By COLIN FLY
AP Sports Writer
MILWAUKEE -- Jeff Samardzija refuses to sing.
He's not at Notre Dame anymore, where it was standard practice to belt out the old fight song. Now, the Cubs rookie reliever will let his fastball hum and whistle for him.
"I will never sing in karaoke or anything like that," he said. "I know my limits."
The 23-year-old righty who grew up in Valparaiso, Ind. -- smack dab between South Bend and Chicago -- is already gaining staunch support with chants of "Let's Go Irish" echoing in Wrigley Field for the team with the NL's best record.
Chicago entered play against the Milwaukee Brewers on Tuesday night at 62-44.
Not bad for just two appearances over the weekend, which included his first save on Sunday.
"I know Chicago is a big Notre Dame town, so going to school there, I knew there would be a lot of common ground," he said. "The first couple of pitches were a little wild, but after that I kind of settled down and it was pretty fun."
Yes, Samardzija was nervous on Friday, but he looked confident and fired up in Sunday's two shutout innings to preserve a 9-6 win over Florida.
"This is definitely how you write it up," he said. "If there's one time you'd want to be joining a team and be helping the team out, it would definitely be now."
Samardzija's rapid rise to the pros could have just as easily been catching footballs in shoulder pads.
The two-sport star finished with a school-record 179 receptions for 2,593 yards and 27 touchdowns at Notre Dame, and also set single-season records for yards receiving and touchdowns.
But the wide receiver slipped to a fifth-round selection by the Cubs in the 2006 draft because of the uncertainty of him choosing baseball. The Cubs answered by giving him a $10 million, five-year contract in January 2007.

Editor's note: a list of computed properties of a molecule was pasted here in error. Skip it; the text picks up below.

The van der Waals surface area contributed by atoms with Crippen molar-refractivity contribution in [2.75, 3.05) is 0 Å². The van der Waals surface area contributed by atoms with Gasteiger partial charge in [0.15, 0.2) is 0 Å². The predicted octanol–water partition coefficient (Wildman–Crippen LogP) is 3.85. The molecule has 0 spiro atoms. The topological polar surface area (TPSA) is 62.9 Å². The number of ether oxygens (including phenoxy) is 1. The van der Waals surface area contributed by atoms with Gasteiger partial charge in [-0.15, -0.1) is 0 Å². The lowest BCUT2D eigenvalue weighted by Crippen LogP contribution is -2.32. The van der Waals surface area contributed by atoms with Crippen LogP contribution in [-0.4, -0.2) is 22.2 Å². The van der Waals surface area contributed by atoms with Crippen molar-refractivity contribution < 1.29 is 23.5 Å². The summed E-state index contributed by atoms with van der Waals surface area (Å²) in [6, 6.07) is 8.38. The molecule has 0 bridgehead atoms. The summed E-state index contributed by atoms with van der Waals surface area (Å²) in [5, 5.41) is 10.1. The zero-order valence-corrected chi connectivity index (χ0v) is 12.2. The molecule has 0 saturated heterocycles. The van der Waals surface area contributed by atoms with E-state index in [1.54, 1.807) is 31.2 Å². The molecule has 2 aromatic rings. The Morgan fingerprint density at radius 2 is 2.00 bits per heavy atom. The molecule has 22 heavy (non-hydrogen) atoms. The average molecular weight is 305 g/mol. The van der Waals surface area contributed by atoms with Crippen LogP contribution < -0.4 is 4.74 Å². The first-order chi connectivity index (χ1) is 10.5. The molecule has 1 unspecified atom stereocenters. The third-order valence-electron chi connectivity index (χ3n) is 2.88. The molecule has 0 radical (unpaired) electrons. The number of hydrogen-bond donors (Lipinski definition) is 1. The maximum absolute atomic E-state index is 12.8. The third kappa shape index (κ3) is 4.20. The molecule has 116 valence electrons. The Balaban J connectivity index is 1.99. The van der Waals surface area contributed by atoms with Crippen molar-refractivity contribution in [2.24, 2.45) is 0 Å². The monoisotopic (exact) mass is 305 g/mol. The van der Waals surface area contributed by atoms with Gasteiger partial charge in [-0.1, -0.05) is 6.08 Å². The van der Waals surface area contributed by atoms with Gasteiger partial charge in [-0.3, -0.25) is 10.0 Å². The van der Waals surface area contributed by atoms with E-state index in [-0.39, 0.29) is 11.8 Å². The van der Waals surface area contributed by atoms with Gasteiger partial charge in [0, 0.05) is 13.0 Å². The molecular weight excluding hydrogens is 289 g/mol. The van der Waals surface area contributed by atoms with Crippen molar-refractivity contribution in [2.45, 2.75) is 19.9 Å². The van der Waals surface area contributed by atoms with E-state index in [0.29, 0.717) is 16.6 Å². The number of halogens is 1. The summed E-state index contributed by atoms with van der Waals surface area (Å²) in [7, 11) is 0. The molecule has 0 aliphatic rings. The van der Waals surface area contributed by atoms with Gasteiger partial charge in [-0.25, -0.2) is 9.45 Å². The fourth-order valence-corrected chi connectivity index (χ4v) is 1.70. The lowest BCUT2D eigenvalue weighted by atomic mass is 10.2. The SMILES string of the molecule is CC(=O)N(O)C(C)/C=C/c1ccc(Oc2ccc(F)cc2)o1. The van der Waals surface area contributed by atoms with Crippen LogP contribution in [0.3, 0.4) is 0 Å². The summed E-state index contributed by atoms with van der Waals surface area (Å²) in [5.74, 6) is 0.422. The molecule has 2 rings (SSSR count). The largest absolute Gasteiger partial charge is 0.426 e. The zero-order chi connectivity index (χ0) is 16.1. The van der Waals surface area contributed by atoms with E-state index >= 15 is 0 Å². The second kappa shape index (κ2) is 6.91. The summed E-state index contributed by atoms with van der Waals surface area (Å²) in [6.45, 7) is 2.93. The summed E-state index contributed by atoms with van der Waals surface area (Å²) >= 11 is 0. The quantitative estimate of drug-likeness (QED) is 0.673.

"I just really tried to be as aware and be as open-minded, like a sponge, as I could from Day One after showing up in spring training two years ago," he said. "Ever since then, it's just kind of been a learning process for me. Over the last month and a half, two months, things have started to come together."
That coming together includes cutting down his walks and working on getting ahead of hitters. While the Cubs project the 6-foot-5 pitcher to be a top starter one day, he's filling a bullpen role down the stretch with Chicago closer Kerry Wood on the disabled list.
"He's definitely a boost. Anybody you can add to the bullpen to get quality innings and get quality outs near the end of the game is going to benefit a team," Cubs reliever Neal Cotts said. "Plus, with Kerry not available right now, it's going to really help us. We get him back and with Jeff still there, it's going to be a big asset."
Samardzija also has a handle on the bullpen bag. Being the youngest player, he's been meticulous about what each reliever wants in the sack of goodies he must haul around. He also puts in a few specialties to make it signature Samardzija.
"I like to add some of my own additions to it, you know, some nice treats, some Red Bulls, stuff like that," he said. "You're going to have probably four Red Bulls in there, probably two of every sunflower seeds from ranch to barbecue. Bob Howry likes gum. Scotty Eyre likes pumpkin seeds, you've got to know the ins and outs of it."
So his role in the bullpen hierarchy is solid, even if his pitching role is still in question.
"I don't really want to put anything on it, put a label on it or anything. I just want to let them know, the staff know and everyone, my arm feels good," Samardzija said. "I feel like I can give them some solid innings and after that it's whenever they call on it."
Cubs analyst Bob Brenly said Samardzija's deceptive movement on his pitches, which includes an upper-90s fastball, that could give him an edge down the stretch.
"Most guys that throw that hard, it's a pretty true fastball. But, he's got nasty sinking motion on the heater," Brenly said.
Samardzija's early success also has been exciting for Cleveland Browns quarterback Brady Quinn, his former teammate and close friend.
Quinn was asked what the odds were that Samardzija would get his first career save before he threw his first touchdown pass in the NFL.
"I don't know," said the Browns backup, who played just one series as a rookie last season. "Is there a line on that in Vegas?"
But Quinn is thrilled to see Samardzija doing so well.
"I wish him the best," he said. "Hopefully they'll go to the World Series and he'll be part of something special for them."
And if there was any doubt, Quinn said Samardzija would have made a big impact in pads, too, if he'd chosen a pro football career over baseball.
"He's such a great athlete," Quinn said. "He's one of those guys who has been blessed with a lot of athletic ability. He's got the right attitude and the right work ethic and whatever it was going to be he was going to make it work."
AP Sports Writer Tom Withers in Berea, Ohio, contributed to this report.